SciCombinator

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Concept: Corrective lens

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To compare the performance of two novel multipurpose disinfecting solutions (MPDS) in preventing silicone hydrogel contact lens dehydration, provide higher scores of subjective comfort and stable optical quality during a month of lens wear in neophyte volunteers.

Concepts: Cornea, Myopia, Lens, Contact lens, Contact lenses, Corrective lens, Intraocular lens, Oxygen permeability

101

Recent advances in wearable electronics combined with wireless communications are essential to the realization of medical applications through health monitoring technologies. For example, a smart contact lens, which is capable of monitoring the physiological information of the eye and tear fluid, could provide real-time, noninvasive medical diagnostics. However, previous reports concerning the smart contact lens have indicated that opaque and brittle components have been used to enable the operation of the electronic device, and this could block the user’s vision and potentially damage the eye. In addition, the use of expensive and bulky equipment to measure signals from the contact lens sensors could interfere with the user’s external activities. Thus, we report an unconventional approach for the fabrication of a soft, smart contact lens in which glucose sensors, wireless power transfer circuits, and display pixels to visualize sensing signals in real time are fully integrated using transparent and stretchable nanostructures. The integration of this display into the smart lens eliminates the need for additional, bulky measurement equipment. This soft, smart contact lens can be transparent, providing a clear view by matching the refractive indices of its locally patterned areas. The resulting soft, smart contact lens provides real-time, wireless operation, and there are in vivo tests to monitor the glucose concentration in tears (suitable for determining the fasting glucose level in the tears of diabetic patients) and, simultaneously, to provide sensing results through the contact lens display.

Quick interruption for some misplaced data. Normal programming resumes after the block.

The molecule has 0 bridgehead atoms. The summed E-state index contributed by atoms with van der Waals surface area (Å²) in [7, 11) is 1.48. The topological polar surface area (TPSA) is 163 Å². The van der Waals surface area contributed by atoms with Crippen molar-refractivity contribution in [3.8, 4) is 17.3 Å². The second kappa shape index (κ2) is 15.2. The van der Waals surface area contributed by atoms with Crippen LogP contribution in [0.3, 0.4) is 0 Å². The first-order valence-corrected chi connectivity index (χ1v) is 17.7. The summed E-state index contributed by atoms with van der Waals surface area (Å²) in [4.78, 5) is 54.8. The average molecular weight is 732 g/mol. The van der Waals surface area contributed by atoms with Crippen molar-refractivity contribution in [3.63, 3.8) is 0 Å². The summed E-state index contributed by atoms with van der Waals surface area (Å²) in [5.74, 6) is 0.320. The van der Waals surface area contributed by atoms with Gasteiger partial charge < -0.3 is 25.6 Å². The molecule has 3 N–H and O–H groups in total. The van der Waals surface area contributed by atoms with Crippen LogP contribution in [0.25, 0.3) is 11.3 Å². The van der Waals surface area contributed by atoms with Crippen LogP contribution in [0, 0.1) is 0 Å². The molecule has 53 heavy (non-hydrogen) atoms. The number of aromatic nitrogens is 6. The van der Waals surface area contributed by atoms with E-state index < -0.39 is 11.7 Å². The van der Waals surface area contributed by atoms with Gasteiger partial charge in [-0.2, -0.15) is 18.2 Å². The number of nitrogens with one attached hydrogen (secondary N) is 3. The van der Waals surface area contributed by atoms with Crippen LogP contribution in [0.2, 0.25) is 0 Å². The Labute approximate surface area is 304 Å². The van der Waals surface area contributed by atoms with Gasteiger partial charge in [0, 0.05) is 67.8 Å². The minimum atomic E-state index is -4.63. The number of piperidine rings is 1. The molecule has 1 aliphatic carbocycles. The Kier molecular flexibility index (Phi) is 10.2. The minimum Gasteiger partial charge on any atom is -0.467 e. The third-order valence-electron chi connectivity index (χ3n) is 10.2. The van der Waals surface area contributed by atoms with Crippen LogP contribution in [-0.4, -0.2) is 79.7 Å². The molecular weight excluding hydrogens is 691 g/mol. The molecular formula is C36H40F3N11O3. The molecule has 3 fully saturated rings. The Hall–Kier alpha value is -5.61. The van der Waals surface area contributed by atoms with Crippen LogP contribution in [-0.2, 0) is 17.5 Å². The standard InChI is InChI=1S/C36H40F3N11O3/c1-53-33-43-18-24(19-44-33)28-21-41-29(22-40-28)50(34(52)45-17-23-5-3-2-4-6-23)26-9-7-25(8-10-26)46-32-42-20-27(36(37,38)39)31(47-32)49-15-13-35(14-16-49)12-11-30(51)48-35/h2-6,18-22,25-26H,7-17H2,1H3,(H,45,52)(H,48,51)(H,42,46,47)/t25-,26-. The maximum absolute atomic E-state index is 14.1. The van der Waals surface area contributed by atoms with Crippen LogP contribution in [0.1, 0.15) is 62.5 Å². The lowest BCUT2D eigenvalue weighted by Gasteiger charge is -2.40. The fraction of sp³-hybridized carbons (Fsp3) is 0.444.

Concepts: Eye, Cornea, Myopia, Lens, Contact lens, Corrective lens, Tears, Wireless energy transfer

40

Contact lens-related eye infections, which can lead to serious outcomes, including blindness, are associated with several risk factors, including sleeping in lenses, exposing lenses to water, not adhering to replacement schedules, and reusing disinfecting solution (1). In some studies, adolescent and young adult contact lens wearers have been reported to be more likely than older adult contact lens wearers to develop eye infections (2,3) and more likely to have poor contact lens hygiene practices (2). In 2015, CDC reported the number and demographics of adult contact lens wearers in the United States to define the population at risk for contact lens-related eye infections (4); however, this estimate did not include adolescents. To better understand this group of younger contact lens wearers and guide prevention efforts, a population-based survey was used to assess contact lens wear, care behaviors, risk factors, and demographics among persons aged 12-17 years (referred to as adolescents in this report), young adults aged 18-24 years, and older adults aged ≥25 years in the United States. In 2016, an estimated 3.6 million adolescents (14.5%) wore contact lenses. Of the adolescents who wore contact lenses, 85% reported at least one behavior that put them at risk for a contact lens-related eye infection, compared with 81% of young adults, and 88% of older adults. These findings can inform the creation of age-specific targeted prevention messages aimed at contact lens wearers and establish a baseline for evaluating trends in contact lens wear, care habits, and contact lens-related risk behaviors.

Concepts: United States, Cornea, Adolescence, Myopia, Lens, Contact lens, Contact lenses, Corrective lens